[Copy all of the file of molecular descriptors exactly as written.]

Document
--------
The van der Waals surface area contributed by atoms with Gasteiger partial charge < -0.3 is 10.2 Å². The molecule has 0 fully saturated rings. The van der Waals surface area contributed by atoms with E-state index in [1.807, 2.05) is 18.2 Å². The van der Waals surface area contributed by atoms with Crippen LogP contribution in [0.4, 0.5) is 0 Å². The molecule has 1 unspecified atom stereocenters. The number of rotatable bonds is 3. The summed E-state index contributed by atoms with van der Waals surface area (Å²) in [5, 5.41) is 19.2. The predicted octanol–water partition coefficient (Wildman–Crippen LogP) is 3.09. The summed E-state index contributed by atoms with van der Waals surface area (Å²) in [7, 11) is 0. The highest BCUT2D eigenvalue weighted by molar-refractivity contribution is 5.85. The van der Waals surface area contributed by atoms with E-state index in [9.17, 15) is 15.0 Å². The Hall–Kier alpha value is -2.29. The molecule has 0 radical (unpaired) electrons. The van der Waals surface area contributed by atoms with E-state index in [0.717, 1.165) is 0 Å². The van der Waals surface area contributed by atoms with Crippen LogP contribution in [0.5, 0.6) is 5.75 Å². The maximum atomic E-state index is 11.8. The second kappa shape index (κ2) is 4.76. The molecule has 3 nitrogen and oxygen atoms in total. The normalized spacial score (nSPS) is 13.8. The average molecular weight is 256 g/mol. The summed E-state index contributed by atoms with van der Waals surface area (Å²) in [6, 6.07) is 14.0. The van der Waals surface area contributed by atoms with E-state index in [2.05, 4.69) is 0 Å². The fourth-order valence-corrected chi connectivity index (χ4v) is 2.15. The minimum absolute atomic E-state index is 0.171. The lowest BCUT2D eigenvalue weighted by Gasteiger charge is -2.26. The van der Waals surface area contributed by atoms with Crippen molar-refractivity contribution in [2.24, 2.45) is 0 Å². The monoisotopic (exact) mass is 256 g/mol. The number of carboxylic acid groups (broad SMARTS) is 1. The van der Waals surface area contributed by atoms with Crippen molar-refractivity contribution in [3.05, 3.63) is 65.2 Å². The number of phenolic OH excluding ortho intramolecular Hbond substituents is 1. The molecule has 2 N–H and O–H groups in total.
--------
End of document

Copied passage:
The van der Waals surface area contributed by atoms with Gasteiger partial charge < -0.3 is 10.2 Å². The molecule has 0 fully saturated rings. The van der Waals surface area contributed by atoms with E-state index in [1.807, 2.05) is 18.2 Å². The van der Waals surface area contributed by atoms with Crippen LogP contribution in [0.4, 0.5) is 0 Å². The molecule has 1 unspecified atom stereocenters. The number of rotatable bonds is 3. The summed E-state index contributed by atoms with van der Waals surface area (Å²) in [5, 5.41) is 19.2. The predicted octanol–water partition coefficient (Wildman–Crippen LogP) is 3.09. The summed E-state index contributed by atoms with van der Waals surface area (Å²) in [7, 11) is 0. The highest BCUT2D eigenvalue weighted by molar-refractivity contribution is 5.85. The van der Waals surface area contributed by atoms with E-state index in [9.17, 15) is 15.0 Å². The Hall–Kier alpha value is -2.29. The molecule has 0 radical (unpaired) electrons. The van der Waals surface area contributed by atoms with E-state index in [0.717, 1.165) is 0 Å². The van der Waals surface area contributed by atoms with Crippen LogP contribution in [0.5, 0.6) is 5.75 Å². The maximum atomic E-state index is 11.8. The second kappa shape index (κ2) is 4.76. The molecule has 3 nitrogen and oxygen atoms in total. The normalized spacial score (nSPS) is 13.8. The average molecular weight is 256 g/mol. The summed E-state index contributed by atoms with van der Waals surface area (Å²) in [6, 6.07) is 14.0. The van der Waals surface area contributed by atoms with E-state index in [2.05, 4.69) is 0 Å². The fourth-order valence-corrected chi connectivity index (χ4v) is 2.15. The minimum absolute atomic E-state index is 0.171. The lowest BCUT2D eigenvalue weighted by Gasteiger charge is -2.26. The van der Waals surface area contributed by atoms with Crippen molar-refractivity contribution in [2.24, 2.45) is 0 Å². The monoisotopic (exact) mass is 256 g/mol. The number of carboxylic acid groups (broad SMARTS) is 1. The van der Waals surface area contributed by atoms with Crippen molar-refractivity contribution in [3.05, 3.63) is 65.2 Å². The number of phenolic OH excluding ortho intramolecular Hbond substituents is 1. The molecule has 2 N–H and O–H groups in total.